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Some South Dakota farmers are unhappy with industrial ag getting conservation funds; Texas judge allows abortion in Cox case; Native tribes express concern over Nevada's clean energy projects.

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The Colorado Supreme Court weighs barring Trump from office, Georgia Republicans may be defying a federal judge with a Congressional map splitting a Black majority district and fake electors in Wisconsin finally agree Biden won there in 2020.

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Texas welcomes more visitors near Big Bend but locals worry the water won't last, those dependent on Colorado's Dolores River fear the same but have found common ground solutions, and a new film highlights historical healthcare challenges in rural Appalachia.

Student Loan Forgiveness Impact on SD Trade Schools

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Friday, August 26, 2022   

Reactions keep pouring in following this week's student loan forgiveness announcement by President Joe Biden.

In South Dakota, the trade school community said affordability is on the mind of leaders right now, too. Biden's action means millions of borrowers are poised to see their remaining loan balances forgiven, with specific caps and income requirements. It's meant for those with a federal "Direct Loan."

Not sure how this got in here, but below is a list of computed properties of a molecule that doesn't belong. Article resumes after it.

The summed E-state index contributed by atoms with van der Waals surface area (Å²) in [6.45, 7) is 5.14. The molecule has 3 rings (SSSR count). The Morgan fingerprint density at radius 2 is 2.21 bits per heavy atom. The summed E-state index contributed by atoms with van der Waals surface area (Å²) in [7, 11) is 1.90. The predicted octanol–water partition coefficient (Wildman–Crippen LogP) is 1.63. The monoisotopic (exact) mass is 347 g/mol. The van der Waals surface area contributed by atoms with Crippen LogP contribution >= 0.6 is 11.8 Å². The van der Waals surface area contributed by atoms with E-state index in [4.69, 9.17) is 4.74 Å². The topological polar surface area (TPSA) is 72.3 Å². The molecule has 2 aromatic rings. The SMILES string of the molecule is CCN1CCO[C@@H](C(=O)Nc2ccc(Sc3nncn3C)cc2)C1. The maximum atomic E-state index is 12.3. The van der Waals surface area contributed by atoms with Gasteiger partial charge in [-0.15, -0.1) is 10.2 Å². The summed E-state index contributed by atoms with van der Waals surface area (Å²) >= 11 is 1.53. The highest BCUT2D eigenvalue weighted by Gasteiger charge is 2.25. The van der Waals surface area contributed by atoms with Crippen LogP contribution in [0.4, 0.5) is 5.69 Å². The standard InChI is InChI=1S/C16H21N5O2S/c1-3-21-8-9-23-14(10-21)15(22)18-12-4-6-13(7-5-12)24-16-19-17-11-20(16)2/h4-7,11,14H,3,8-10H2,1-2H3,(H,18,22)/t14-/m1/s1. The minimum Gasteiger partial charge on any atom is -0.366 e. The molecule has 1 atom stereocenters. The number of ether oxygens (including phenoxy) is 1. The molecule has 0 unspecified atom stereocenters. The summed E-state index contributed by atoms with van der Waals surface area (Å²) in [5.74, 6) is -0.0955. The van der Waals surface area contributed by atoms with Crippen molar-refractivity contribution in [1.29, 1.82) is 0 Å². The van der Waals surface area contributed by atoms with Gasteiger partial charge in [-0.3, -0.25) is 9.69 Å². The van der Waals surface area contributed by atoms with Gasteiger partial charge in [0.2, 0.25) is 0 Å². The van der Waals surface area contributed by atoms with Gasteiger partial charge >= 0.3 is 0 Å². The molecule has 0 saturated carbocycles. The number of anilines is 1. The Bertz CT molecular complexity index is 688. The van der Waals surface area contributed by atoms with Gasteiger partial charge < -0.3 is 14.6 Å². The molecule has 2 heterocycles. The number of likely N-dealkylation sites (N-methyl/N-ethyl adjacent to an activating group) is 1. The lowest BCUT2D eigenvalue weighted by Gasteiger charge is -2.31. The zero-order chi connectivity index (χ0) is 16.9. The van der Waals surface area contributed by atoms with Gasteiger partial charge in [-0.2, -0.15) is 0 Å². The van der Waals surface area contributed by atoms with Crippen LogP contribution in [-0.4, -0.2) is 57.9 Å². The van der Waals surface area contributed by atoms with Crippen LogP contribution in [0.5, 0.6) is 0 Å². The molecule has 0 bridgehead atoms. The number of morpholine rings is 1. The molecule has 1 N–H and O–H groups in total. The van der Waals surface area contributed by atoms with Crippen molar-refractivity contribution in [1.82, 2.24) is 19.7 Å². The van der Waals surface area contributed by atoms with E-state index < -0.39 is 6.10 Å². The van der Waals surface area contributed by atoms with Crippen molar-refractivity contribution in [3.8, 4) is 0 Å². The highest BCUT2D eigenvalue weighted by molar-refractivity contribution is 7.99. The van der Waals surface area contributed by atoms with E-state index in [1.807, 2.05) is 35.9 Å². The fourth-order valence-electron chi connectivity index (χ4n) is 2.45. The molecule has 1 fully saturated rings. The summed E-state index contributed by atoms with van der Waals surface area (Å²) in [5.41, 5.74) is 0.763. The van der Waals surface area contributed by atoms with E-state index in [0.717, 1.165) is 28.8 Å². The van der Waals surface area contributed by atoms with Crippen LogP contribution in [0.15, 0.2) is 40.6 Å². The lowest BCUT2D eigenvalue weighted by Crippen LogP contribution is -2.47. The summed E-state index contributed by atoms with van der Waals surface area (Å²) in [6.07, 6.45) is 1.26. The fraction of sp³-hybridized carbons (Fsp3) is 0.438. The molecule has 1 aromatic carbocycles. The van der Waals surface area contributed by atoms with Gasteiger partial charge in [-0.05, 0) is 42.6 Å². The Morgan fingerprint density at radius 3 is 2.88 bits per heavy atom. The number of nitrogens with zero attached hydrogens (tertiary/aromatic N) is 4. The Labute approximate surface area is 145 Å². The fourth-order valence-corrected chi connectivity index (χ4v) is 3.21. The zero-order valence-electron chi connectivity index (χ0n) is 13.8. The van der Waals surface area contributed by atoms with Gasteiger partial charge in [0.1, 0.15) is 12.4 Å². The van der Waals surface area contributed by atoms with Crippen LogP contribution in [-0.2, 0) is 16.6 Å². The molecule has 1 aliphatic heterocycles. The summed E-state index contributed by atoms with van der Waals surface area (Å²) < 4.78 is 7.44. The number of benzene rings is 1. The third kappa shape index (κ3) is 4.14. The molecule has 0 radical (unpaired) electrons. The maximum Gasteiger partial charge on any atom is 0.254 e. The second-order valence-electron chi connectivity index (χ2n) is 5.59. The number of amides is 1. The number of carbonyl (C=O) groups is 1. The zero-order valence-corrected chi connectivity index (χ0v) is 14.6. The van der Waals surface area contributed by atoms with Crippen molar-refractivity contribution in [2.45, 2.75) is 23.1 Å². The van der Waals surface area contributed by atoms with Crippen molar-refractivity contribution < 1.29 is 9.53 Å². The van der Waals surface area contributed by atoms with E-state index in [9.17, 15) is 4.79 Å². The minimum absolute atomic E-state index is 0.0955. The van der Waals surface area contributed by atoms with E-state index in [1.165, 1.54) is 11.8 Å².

Nick Wendell, executive director of the South Dakota Board of Technical Education, said it is likely some relief will go to trade school students. The two-year institutions are less expensive options, but Wendell pointed out they have dealt with similar operating headaches.

"The cost of everything over the last five years has increased, and we have felt some of that," Wendell acknowledged. "The cost of supplies, the cost of labor, the cost of managing our campuses and our buildings and our facilities has all increased."

In the face of those challenges, Wendell emphasized they have tried to control costs, including a recent tuition freeze, although there had been incremental increases since 2017. Still, the board argued the state's technical schools are a good option for future students worried about taking on too much debt, who can then enter the workforce without years of payments eating up their income.

Wendell suggested affordability should be addressed for all postsecondary schools, so the public sees the value of higher education, no matter which type of school a person attends. He stressed this week's action should not be the only approach to solving the problem.

"If we're not addressing some of the underlying factors, we're going to be back in this same position in five and 10 years," Wendell cautioned. "With a huge number of folks in our population that had to incur debt to get a degree."

Wendell pointed to South Dakota's scholarship program for trade schools, which has funding from industry partners across the state. He thinks education leaders should also be more specific about funding requests, in hopes of getting favorable responses from policymakers.

"To purchase big pieces of equipment, or create learning laboratories and environments [where] students will learn," Wendell suggested. "Those high-ticket items that might drive up the cost of a program and the cost of an individual college credit."

He added collective efforts could keep costs lower and not scare people away from considering higher education.

Support for this reporting was provided by Lumina Foundation.


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